Honey Bees vs. Bumble Bees

Honey Bees vs. Bumble Bees

Honey bees and bumble bees are two of the most common species in the Mid-Atlantic. If you live or work near areas with an abundance of flowers, like gardens or fields, you may encounter these pests. While they may seem similar, there are many ways to tell the difference between a honey bee and bumble bee.

What Do Honey Bees and Bumble Bees Look Like?

Honey bees are about half an inch long and have hairy bodies with black and yellow bands. On the other hand, while bumble bees have similar striping, they are more robust with a round build and more hair. This pest grows to about three-quarters of an inch in length.
Picture of Honey Bees on Wood
Honey bees

Habits & Behavior

In the wild, honey bees set up colonies containing up to 60,000 bees in trees, rock crevices, and even in the wall voids of buildings. Farmers also place managed hives in fields to help pollinate crops. Bumble bees live in smaller groups of around 400. You might find these pests in thick grassy areas, abandoned animal nests, and underneath sheds.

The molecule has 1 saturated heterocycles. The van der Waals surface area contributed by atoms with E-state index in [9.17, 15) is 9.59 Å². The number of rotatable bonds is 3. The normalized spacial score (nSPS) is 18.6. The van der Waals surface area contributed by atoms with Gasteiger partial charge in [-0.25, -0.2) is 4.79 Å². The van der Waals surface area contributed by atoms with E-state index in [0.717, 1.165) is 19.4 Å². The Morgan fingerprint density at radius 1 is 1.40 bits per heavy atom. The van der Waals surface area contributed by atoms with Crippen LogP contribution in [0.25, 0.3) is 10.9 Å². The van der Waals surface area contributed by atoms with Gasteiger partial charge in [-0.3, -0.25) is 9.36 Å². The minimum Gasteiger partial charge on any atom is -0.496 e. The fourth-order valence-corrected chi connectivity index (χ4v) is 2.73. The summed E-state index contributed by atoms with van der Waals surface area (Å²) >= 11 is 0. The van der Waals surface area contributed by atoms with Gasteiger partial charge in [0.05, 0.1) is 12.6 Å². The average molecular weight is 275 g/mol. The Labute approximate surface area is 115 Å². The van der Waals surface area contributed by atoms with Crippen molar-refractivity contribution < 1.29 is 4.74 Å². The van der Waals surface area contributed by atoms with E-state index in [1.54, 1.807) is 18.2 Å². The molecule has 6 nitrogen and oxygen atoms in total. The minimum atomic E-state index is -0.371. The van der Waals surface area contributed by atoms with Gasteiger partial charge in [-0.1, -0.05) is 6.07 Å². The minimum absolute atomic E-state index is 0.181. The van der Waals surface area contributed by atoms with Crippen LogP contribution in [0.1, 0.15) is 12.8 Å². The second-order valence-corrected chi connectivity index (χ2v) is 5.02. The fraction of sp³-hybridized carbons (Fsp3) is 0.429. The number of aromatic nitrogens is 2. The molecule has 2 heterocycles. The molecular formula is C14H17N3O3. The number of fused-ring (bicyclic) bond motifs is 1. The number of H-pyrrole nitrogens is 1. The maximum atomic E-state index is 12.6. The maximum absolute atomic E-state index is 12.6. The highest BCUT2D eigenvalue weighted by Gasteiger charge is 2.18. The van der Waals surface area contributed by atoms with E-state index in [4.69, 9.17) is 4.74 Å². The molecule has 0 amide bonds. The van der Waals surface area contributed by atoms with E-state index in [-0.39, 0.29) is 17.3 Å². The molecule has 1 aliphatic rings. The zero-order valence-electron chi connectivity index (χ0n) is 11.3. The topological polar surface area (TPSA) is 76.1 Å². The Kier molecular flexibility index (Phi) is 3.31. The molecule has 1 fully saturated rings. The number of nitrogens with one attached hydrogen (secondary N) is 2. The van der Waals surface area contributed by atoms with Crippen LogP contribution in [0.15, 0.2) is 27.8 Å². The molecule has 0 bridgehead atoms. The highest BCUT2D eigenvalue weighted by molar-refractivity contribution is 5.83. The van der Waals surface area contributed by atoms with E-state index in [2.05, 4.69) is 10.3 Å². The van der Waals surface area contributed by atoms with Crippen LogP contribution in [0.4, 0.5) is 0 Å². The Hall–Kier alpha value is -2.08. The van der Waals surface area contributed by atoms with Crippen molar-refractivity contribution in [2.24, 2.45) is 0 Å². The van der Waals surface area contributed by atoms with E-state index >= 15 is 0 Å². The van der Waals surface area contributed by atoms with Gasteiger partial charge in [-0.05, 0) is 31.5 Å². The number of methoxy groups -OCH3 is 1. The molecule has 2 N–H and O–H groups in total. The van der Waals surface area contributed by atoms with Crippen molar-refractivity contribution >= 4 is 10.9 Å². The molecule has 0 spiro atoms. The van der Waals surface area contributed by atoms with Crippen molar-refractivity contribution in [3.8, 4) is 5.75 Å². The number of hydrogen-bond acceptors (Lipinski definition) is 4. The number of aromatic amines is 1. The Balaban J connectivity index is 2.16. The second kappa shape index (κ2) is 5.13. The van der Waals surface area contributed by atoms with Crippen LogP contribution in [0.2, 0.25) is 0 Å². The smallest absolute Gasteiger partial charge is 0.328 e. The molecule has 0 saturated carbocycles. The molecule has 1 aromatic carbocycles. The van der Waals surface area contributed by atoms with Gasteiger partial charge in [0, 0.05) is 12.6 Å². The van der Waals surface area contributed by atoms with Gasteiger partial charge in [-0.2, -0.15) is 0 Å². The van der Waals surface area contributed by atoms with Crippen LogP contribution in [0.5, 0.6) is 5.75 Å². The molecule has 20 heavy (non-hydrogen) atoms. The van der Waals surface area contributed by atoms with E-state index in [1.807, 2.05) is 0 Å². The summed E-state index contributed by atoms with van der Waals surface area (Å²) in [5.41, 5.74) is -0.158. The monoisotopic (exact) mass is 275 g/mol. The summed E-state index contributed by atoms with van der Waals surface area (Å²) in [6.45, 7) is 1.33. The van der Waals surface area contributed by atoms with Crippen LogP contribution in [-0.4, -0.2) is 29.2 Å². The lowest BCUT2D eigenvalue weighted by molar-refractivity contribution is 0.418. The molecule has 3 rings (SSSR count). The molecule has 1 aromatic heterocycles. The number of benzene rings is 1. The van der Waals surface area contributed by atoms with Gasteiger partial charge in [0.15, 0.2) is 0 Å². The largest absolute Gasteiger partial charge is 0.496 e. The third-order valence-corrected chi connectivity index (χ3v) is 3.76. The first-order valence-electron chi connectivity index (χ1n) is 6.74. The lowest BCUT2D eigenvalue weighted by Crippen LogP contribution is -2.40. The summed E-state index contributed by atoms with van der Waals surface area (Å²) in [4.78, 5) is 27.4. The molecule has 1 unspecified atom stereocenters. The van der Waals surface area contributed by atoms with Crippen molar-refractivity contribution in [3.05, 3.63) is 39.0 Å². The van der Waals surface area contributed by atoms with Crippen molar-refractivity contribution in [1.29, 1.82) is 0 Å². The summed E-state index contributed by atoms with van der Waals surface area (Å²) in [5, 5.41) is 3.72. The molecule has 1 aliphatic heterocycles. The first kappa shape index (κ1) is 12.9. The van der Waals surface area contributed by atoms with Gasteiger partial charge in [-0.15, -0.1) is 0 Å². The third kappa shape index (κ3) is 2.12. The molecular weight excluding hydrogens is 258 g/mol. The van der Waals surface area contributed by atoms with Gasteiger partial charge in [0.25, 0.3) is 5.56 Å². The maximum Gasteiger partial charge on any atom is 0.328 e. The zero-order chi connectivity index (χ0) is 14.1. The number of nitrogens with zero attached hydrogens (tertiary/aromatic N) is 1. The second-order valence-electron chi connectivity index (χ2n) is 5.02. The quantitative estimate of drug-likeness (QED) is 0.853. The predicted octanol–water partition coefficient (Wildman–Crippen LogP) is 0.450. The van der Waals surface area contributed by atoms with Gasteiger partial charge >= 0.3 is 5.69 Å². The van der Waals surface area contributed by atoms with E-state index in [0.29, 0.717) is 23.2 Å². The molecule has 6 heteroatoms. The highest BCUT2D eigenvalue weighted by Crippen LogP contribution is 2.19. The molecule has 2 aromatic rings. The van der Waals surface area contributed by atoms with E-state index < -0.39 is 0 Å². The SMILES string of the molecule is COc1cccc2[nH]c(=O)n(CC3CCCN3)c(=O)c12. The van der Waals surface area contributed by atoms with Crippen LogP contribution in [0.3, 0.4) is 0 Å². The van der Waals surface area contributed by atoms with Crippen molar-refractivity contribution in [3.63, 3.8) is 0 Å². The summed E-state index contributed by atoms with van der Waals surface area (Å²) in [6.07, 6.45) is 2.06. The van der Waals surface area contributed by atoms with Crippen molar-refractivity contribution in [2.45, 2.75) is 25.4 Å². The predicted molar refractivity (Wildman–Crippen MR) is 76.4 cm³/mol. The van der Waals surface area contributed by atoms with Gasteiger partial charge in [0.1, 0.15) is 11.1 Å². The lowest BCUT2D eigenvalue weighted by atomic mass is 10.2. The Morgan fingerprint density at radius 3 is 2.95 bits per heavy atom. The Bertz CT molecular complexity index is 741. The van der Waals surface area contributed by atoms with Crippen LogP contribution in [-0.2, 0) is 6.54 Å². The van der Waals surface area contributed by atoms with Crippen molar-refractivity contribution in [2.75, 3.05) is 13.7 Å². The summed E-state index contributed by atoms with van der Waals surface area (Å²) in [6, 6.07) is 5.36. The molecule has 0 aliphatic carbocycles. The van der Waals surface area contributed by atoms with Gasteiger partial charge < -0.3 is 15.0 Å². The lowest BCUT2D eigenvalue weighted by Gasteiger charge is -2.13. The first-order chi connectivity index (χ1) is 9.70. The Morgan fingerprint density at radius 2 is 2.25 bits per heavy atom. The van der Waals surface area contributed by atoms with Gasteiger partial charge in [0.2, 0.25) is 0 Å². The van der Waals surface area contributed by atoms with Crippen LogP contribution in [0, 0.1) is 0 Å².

Dangers of Honey Bees and Bumble Bees

Both of these species are docile and won’t attack unless threatened or handled. The biggest difference between a honey bee and bumble bee is that the latter can sting more than once. Honey bees have barbed stingers that can remain in your skin. If stung by either, swollen red welts can form, but those who are allergic may experience a more serious reaction.

While honey bees and bumble bees offer many benefits, the insects may cause concern in places where people gather. This is especially true if bees create nests around a doorway, on a restaurant patio, or inside a school playground. If you have a bumble bee or honey bee problem, contact Western Pest Services today to consult with an expert.

Author: Western Pest Services